Legal Profession (Professional Conduct) Rules 2015 – A Commentary by Jeffrey Pinsler, SC
The Legal Profession (Professional Conduct) Rules 2015 (the “PCR 2015”) came into force on 18 November 2015 replacing the old set of rules that had been in place since 1998. The PCR 2015 is novel in many ways, one of which is that it introduces the concept of a principles-based approach in setting out ethical duties and responsibilities as a guide to interpreting specifically-worded rules governing the conduct of lawyers. For this approach, it is obvious that its drafters took inspiration from Professor Jeffrey Pinsler’s 2007 publication, Ethics and Professional Responsibility: A Code for the Advocate and Solicitor, which focused on the ethical principles underlying the previous PCR.
Professor Pinsler’s latest contribution to the area of ethics and professional responsibility is the hugely useful Legal Professional (Professional Conduct) Rules 2015, A Commentary. It is structured in a manner that makes it extremely handy to the practising lawyer. It comprehensively annotates each rule of the PCR 2015 in the order that they appear in the rules, making research easy and quick. The detailed annotations to each rule makes references to judgments, extra-judicial pronouncements, provisions in the Legal Profession Act, other related subsidiary legislation, applicable practice directions, rulings and guidance notes issued by the Law Society, applicable practice directions issued by the Court, and also examples of how errant lawyers have found to have transgressed the rule in question or other similar rules. This enables quick references and quick answers. Time, after all, is a precious commodity when one is in search of an answer to a thorny question of professional conduct that has arisen in the course of work of a practising lawyer.
The book starts with an overview of the regulatory framework governing the professional conduct of lawyers and roles played by various regulatory bodies such as the Law Society and the newly formed Professional Conduct Council and Legal Services Regulatory Authority. Professor Pinsler then deals with the scope of application of the PCR 2015. At the beginning of the annotation for each rule, he reminds the reader whether the rule in question applies to lawyers who hold a practising certificate, lawyers who practise foreign law in a Joint Law Venture or foreign law practice, lawyers who are admitted on an ad hoc basis, foreign lawyers who are entitled to conduct Singapore International Commercial Court proceedings, or foreign lawyers entitled to practice both Singapore law and foreign law in Singapore. Given the different categories of legal practitioners subject to regulation, this is very useful to the user who needs to navigate the PCR 2015 quickly to search for an answer as to whether one’s professional conduct is governed by a particular ethical rule.
It is no surprise that Professor Pinsler expertly analyses and explains the general ethical principles set out in Rule 4 of PCR 2015 that guide the interpretation of the rest of the rules. He examines the source of these general principles (often, judicial pronouncements) and show how they form the foundation of various specific rules. Another aspect of the book which I found enlightening is how he has drawn the reader’s attention to the content and wording of specific rules in the PCR 2015, which differ from the earlier set of rules. For example, the concept of “gross overcharging” of a client has been done away with and Professor Pinsler examines the new standard of determining when a lawyer may be found to have overcharged his client. Another example is the new rule on conflicts dealing with former clients (Rule 21 PCR 2015) which focuses on confidential information, rather than the much maligned Rule 31 of the previous set of rules. He explains how this different approach provides more precision and clarity. Yet another example is the expanded rule on executive appointments (Rule 34), which would interest lawyers with business interests outside of their legal practice.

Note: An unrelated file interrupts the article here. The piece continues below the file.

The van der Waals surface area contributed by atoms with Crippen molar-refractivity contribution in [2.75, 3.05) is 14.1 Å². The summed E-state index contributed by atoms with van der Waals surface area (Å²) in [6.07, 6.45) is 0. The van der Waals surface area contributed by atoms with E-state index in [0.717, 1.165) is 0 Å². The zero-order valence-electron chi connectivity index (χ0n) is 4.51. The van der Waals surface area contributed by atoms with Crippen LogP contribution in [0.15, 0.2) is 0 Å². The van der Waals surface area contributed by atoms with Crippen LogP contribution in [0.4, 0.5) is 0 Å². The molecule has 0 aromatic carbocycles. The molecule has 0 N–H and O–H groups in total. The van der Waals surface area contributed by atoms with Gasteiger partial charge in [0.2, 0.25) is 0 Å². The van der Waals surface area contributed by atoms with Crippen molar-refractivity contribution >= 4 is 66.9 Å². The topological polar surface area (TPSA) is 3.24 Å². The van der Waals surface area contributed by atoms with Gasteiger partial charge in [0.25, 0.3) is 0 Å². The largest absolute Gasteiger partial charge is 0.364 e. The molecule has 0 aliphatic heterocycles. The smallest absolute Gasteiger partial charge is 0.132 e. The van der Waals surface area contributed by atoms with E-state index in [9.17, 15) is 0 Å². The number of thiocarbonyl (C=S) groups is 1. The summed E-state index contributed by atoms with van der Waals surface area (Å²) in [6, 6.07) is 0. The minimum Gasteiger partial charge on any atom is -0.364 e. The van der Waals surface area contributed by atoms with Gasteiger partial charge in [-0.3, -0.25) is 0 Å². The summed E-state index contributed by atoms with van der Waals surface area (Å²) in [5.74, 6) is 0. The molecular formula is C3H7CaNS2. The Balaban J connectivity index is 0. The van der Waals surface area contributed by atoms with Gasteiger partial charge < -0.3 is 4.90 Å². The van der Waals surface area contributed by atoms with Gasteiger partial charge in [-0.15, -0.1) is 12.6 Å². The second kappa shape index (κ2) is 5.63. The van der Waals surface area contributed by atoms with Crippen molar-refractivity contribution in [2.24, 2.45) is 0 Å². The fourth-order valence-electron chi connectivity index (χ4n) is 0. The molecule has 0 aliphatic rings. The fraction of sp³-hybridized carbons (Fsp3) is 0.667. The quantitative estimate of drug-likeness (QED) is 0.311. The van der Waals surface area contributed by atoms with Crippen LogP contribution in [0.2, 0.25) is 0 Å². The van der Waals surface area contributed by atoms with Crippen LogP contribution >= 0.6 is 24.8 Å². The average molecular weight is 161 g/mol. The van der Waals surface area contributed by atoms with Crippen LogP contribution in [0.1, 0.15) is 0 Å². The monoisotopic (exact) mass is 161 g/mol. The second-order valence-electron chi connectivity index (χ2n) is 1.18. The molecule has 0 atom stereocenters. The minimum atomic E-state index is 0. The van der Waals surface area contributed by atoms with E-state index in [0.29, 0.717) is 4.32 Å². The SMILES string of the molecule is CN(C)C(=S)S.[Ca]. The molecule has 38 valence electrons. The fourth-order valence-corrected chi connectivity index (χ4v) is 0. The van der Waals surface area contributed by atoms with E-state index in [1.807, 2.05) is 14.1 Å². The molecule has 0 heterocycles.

What I found interesting is that Professor Pinsler also deals with lesser known issues such as the Court’s inherent power to deal with ethical compromise in the course of legal proceedings, as well as the consequences of breaches of lawyers’ undertakings to the Court and to other lawyers. He also devotes a portion of the book to explain how a respectful advocate should behave and speak in the course of conducting proceedings in Court, which provides good guidance to the young litigator starting out in practice. Additionally, the appendix of the book examines the Code of Ethics that lawyers registered to appear before the Singapore International Commercial Court have to adhere to in proceedings before that Court.
Finally, it is pertinent that Professor Pinsler also examines in some detail Rule 35, which introduces the concept of the management of a law practice being professionally responsible for having adequate systems, policies and controls in place to deal with client’s money, conflicts of interest and client confidentiality. This is certainly a rule that may cause some consternation to those involved in law firm management, but they will gain considerable help from Professor Pinsler’s analysis as to what is needed for compliance.
All in all, I would strongly recommend this book to all legal practitioners. It is an essential text that should be within easy reach of your desk at all times.
► Ang Cheng Hock, SC
Allen & Gledhill LLP
Legal Profession (Professional Conduct) Rules 2015 – A Commentary is available from the Singapore Academy of Law https://www.sal-e.org.sg/pre-order-legal-profession-professional-conduct-rules-2015.